invoicing

10 Surprising Statistics About Billing

It doesn’t matter if you’re sitting behind a lemonade stand on the side of the road or the desk of a swanky Manhattan office, all businesses boil down to one fundamental concept: cash flow. No matter what line of work you may be in, the ultimate goal is to make sure you bring in more money than you send out. Of course, roughly half of that battle is billing, so here we’re going to take a look at 10 surprising statistics about billing.


1: 67% of SMEs on the island of Ireland have had issues with late payments

According to the Close Brothers Business Barometer, which surveys over 900 SME owners and senior managers across the UK and Ireland, over 67% of SMEs on the island of Ireland have had issues with late payments, with almost half being forced to lay staff off as a result.

 

2: Those affected by late payments were forced to write off up to 10% of their turnover

The same study found that over half of those affected by late payments were forced to write off up to 10% of their turnover in the preceding year, with some being forced to write off as much as 25%.

 

3: 40% of businesses say they don’t have the time to follow up on unpaid resources

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According to research conducted by financial services firm Bacs, which handles Direct Debit payments in the UK, late payments aren’t just an issue of the money coming in eventually. The cost of chasing unpaid invoices in the UK adds up to over £2 billion, with 39% of businesses spending 4 hours a week or more chasing payments, 12% hiring a person specifically for that purpose, and 40% saying they don’t have the time or resources to follow up at all.

 

4: 53% of managers approve of the use of freelancers for short-term work

Another study by Close Brothers found that, despite some criticisms, there is continued interest in the gig economy, or the use of freelancers for short-term work. 53% of managers approve of this type of working relationship, with 28% saying it was due to the flexibility it allows, and 25% saying it was a more cost-effective solution.

 

5: 1-In-3 Businesses wait more than a month past due dates to receive payment

While most businesses will allow for a grace period when it comes to late payments, almost one in three wait more than a month past due dates to receive payment, with a further 20% being required to wait at least 60 days past their terms and conditions

 

6: 90% of 4 million invoices that go through the public sector annually are on paper

In response to a 2014 EU directive that stated “Member States shall ensure that contracting authorities and contracting entities receive and process electronic invoices which comply with the European standard on electronic invoicing”, the public sector in Ireland is set to handle 90% of its invoices electronically. Currently, 90% of the roughly 4 million invoices that go through the public sector annually are on paper.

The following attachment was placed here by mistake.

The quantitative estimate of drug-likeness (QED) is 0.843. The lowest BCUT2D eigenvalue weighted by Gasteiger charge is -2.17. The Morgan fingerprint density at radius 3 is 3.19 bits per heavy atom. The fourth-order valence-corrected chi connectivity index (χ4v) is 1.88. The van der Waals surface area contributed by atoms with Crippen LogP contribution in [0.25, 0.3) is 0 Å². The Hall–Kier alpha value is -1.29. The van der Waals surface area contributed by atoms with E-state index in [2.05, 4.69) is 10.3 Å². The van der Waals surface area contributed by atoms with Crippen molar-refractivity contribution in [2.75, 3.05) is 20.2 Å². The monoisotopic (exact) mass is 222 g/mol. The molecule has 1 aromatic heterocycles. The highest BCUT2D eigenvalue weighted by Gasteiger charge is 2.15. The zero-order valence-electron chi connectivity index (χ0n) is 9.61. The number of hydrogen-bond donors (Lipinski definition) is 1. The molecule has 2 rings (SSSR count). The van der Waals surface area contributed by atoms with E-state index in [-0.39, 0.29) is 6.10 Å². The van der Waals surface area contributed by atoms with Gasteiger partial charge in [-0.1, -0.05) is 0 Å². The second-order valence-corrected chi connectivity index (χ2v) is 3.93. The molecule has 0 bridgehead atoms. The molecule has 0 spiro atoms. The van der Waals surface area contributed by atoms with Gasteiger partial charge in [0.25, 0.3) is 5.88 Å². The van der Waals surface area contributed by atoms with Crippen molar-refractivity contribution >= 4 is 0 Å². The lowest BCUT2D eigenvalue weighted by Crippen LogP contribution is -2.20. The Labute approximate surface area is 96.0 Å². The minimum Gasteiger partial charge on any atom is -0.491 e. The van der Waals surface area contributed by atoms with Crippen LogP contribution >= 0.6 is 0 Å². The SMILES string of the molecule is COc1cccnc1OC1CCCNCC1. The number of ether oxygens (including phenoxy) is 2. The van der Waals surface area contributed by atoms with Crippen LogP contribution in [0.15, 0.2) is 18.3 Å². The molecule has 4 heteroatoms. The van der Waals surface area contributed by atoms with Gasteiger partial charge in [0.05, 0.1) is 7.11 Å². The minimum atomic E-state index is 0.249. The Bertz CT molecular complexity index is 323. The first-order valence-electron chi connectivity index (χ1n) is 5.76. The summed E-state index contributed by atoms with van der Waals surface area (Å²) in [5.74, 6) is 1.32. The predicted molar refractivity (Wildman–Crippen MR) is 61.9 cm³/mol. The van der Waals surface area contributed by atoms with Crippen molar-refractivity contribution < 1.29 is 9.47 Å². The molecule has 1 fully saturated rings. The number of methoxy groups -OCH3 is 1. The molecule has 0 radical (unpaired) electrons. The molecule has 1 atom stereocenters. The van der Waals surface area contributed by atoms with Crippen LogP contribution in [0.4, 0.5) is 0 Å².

7: Over €4.4 million stolen from Irish businesses this year in Ireland

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There has been a dramatic rise in a form of invoice fraud this year in Ireland, with over €4.4 million being stolen from Irish businesses. This was done by scammers who contacted Irish businesses impersonating their business partners, claiming to have updated bank details for future payments. When the next payment is made, it goes into the fraudulent account, which may not be noticed by the intended recipient for some time. Perhaps the most worrying aspect of this is the scale of the theft, as the €4.4 million was stolen with just 132 fake invoices.

 

8: 25% of Ireland’s national income goes to just 10% of the population

At the end of 2018, there were roughly 137,200 employees earning minimum wage in Ireland, or about 7.6% of the workforce. Additionally, about 24,500 people, or 1.4% of the workforce, earned less than minimum wage at that time. On the flipside, 25% of Ireland’s national income goes to just 10% of the population.

 

9: It takes one full-time employee to manage the payroll of about 250 employees

According to a 2009 study by the Willis Company, it takes one full-time employee to manage the payroll of about 250 employees. In Ireland, the cost of managing payroll is about €60 a year per employee, if they are paid monthly, and about €156 a year if they are paid weekly.

 

10: 86% of SMEs across the UK and Ireland are not availing of any sort of billing services

Despite the complexity and time-consuming nature of managing a billing department, the Close Brothers Business Barometer found that 86% of SMEs across the UK and Ireland are not availing of any sort of billing services.


Some of these facts, such as the problems with late payments, may seem all-too familiar to you. Others, such as the entry on paperless invoices, might just be an interesting tidbit of trivia. Ultimately, billing will always be an incredibly important aspect of any business, so whether you found these facts surprising and interesting, or obvious and dull, the more you know, the less likely you are to encounter any issues.